This is only an example of how things that can be simple are rendered complicated. Under the guise of reducing taxes, the government wants to take even more money from companies at a time when few of them are able to operate at satisfying capacity. The introduction of the minimum tax, which according to calculations of SME representatives will in some cases surpass by far the 16 per cent level if the calculation formula proposed by the Finance Ministry is respected, thus reaching a level of 28 per cent of gross revenues, is part of this ‘trend.’

Bureaucracy is added to the ‘tempestuous’ actions, a bureaucracy that often chokes the business environment and local businesses. Foreign investments are dropping (EUR 4.89 bln in 2009, half the value registered in 2008) and the relative political and economic instability is also reflected in the way companies act. “As a businessman I can say that I am helped not only by a relaxed fiscal system, but also by a stable environment in which the government won’t change the legal framework overnight by issuing an ordinance. In Romania the business environment is permanently kept in a state of nervousness,” Cezar Coraci, president of UGIR 1903 employers’ association, recently said.

In this context we shouldn’t be surprised by the way small companies react. Nevertheless, the fact that around 2,500 companies were recently registered by Romanians in Bulgaria is worrisome. According to the Romanian-Bulgarian Chamber of Commerce, quoted by ‘Saptamana Financiara,’ most of the SMEs that “left” for the neighbouring country are active in commerce and processing industry domains. What draws them to Bulgaria? On the one hand, the lower profit tax (10 per cent as against 16 per cent here), the tax on dividends (5 per cent), the rent, labour and services which are cheaper than in Romania. Last but not least, bureaucracy (the time needed to register a company is incomparably smaller than here) and the financial resources needed: the minimum capital needed to register a company – only EUR 6! With EUR 400 one can cover all the taxes needed to register the company, the aforementioned publication writes. Moreover, state authorities reimburse VAT much faster.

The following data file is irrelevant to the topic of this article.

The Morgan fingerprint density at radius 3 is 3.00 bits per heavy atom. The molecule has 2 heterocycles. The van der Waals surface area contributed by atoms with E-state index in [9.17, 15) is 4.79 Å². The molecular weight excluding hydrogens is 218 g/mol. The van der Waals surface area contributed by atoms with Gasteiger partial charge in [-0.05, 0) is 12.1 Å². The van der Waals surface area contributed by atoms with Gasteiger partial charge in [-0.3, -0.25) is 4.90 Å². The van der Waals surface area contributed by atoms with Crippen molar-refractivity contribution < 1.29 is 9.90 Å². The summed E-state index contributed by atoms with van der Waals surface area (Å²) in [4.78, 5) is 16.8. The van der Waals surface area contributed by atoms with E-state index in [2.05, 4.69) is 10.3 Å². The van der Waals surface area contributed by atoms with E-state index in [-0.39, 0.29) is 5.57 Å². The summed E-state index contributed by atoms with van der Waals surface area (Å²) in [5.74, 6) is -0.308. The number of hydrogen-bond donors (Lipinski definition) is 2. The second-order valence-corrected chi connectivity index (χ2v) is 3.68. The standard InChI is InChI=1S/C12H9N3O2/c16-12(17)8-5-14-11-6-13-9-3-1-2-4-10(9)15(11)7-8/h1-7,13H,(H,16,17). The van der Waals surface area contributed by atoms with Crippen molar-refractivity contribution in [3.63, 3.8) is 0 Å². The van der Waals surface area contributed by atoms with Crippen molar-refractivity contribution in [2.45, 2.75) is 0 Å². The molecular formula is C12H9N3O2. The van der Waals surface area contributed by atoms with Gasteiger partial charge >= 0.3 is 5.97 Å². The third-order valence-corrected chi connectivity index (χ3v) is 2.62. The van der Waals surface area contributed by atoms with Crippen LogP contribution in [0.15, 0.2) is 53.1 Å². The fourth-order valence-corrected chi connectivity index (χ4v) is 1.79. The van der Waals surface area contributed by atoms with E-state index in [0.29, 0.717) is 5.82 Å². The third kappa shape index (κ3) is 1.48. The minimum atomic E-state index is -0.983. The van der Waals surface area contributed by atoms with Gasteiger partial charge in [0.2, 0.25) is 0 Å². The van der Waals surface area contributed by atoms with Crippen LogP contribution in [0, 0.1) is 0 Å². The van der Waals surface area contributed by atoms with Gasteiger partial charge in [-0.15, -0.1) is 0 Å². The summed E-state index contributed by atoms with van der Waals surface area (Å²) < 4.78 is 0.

It seems that the Emil Boc Government is not aware of regional competition for investments, with the bill growing for companies and then for citizens. Before 1989, we were watching films and sport on Bulgarian television. Now many Romanian tourists prefer the Bulgarian seaside to the Romanian one. Tomorrow we risk relocating our businesses there, then our homes…

It is obviously an exaggeration, with the neighbouring country’s overall economic situation being comparable to that of Romania and thus not in the position to change economic developments at macro level. Still, an alarm signal should be pulled. Instead of posing with a scythe or on stage, the Romanian government and ministers, albeit animated by the modern spirit, should also offer pragmatic alternatives to current hardships.